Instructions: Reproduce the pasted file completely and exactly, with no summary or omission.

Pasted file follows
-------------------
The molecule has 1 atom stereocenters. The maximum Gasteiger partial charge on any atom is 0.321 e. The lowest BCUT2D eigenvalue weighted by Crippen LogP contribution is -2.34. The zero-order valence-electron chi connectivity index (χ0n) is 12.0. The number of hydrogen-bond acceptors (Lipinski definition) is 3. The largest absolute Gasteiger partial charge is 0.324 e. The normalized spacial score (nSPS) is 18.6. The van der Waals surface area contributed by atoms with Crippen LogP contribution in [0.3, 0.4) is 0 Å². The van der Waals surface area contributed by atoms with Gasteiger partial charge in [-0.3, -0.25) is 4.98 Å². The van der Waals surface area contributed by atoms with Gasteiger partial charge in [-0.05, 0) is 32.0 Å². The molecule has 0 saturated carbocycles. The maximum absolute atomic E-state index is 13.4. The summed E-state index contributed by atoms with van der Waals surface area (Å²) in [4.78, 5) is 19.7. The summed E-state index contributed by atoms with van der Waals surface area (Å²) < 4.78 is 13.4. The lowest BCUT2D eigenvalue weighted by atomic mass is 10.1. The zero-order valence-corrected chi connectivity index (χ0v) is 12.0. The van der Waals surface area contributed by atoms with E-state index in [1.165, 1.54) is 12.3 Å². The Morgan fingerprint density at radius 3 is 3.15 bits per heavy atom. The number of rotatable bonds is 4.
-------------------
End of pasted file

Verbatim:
The molecule has 1 atom stereocenters. The maximum Gasteiger partial charge on any atom is 0.321 e. The lowest BCUT2D eigenvalue weighted by Crippen LogP contribution is -2.34. The zero-order valence-electron chi connectivity index (χ0n) is 12.0. The number of hydrogen-bond acceptors (Lipinski definition) is 3. The largest absolute Gasteiger partial charge is 0.324 e. The normalized spacial score (nSPS) is 18.6. The van der Waals surface area contributed by atoms with Crippen LogP contribution in [0.3, 0.4) is 0 Å². The van der Waals surface area contributed by atoms with Gasteiger partial charge in [-0.3, -0.25) is 4.98 Å². The van der Waals surface area contributed by atoms with Gasteiger partial charge in [-0.05, 0) is 32.0 Å². The molecule has 0 saturated carbocycles. The maximum absolute atomic E-state index is 13.4. The summed E-state index contributed by atoms with van der Waals surface area (Å²) in [4.78, 5) is 19.7. The summed E-state index contributed by atoms with van der Waals surface area (Å²) < 4.78 is 13.4. The lowest BCUT2D eigenvalue weighted by atomic mass is 10.1. The zero-order valence-corrected chi connectivity index (χ0v) is 12.0. The van der Waals surface area contributed by atoms with E-state index in [1.165, 1.54) is 12.3 Å². The Morgan fingerprint density at radius 3 is 3.15 bits per heavy atom. The number of rotatable bonds is 4.